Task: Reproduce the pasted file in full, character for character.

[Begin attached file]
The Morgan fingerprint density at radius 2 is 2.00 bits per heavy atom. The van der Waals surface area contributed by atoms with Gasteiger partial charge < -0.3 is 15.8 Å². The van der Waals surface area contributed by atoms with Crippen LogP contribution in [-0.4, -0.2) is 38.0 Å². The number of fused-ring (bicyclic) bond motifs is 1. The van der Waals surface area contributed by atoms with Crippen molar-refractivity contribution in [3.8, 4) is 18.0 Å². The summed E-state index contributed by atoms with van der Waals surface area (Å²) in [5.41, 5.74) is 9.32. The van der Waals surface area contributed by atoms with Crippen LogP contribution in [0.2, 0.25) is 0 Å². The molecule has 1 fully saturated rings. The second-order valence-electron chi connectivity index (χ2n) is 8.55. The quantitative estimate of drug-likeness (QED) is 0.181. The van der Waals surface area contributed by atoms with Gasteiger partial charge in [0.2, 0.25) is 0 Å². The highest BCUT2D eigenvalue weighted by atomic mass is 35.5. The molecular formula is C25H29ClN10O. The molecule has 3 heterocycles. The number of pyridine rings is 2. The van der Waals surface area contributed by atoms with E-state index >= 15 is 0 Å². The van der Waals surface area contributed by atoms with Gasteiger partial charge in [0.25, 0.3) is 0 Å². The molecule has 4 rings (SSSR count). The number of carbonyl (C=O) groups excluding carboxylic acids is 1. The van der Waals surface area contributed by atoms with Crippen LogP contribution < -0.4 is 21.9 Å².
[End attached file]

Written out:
The Morgan fingerprint density at radius 2 is 2.00 bits per heavy atom. The van der Waals surface area contributed by atoms with Gasteiger partial charge < -0.3 is 15.8 Å². The van der Waals surface area contributed by atoms with Crippen LogP contribution in [-0.4, -0.2) is 38.0 Å². The number of fused-ring (bicyclic) bond motifs is 1. The van der Waals surface area contributed by atoms with Crippen molar-refractivity contribution in [3.8, 4) is 18.0 Å². The summed E-state index contributed by atoms with van der Waals surface area (Å²) in [5.41, 5.74) is 9.32. The van der Waals surface area contributed by atoms with Crippen LogP contribution in [0.2, 0.25) is 0 Å². The molecule has 1 fully saturated rings. The second-order valence-electron chi connectivity index (χ2n) is 8.55. The quantitative estimate of drug-likeness (QED) is 0.181. The van der Waals surface area contributed by atoms with Gasteiger partial charge in [0.2, 0.25) is 0 Å². The highest BCUT2D eigenvalue weighted by atomic mass is 35.5. The molecular formula is C25H29ClN10O. The molecule has 3 heterocycles. The number of pyridine rings is 2. The van der Waals surface area contributed by atoms with E-state index >= 15 is 0 Å². The van der Waals surface area contributed by atoms with Gasteiger partial charge in [0.25, 0.3) is 0 Å². The molecule has 4 rings (SSSR count). The number of carbonyl (C=O) groups excluding carboxylic acids is 1. The van der Waals surface area contributed by atoms with Crippen LogP contribution < -0.4 is 21.9 Å².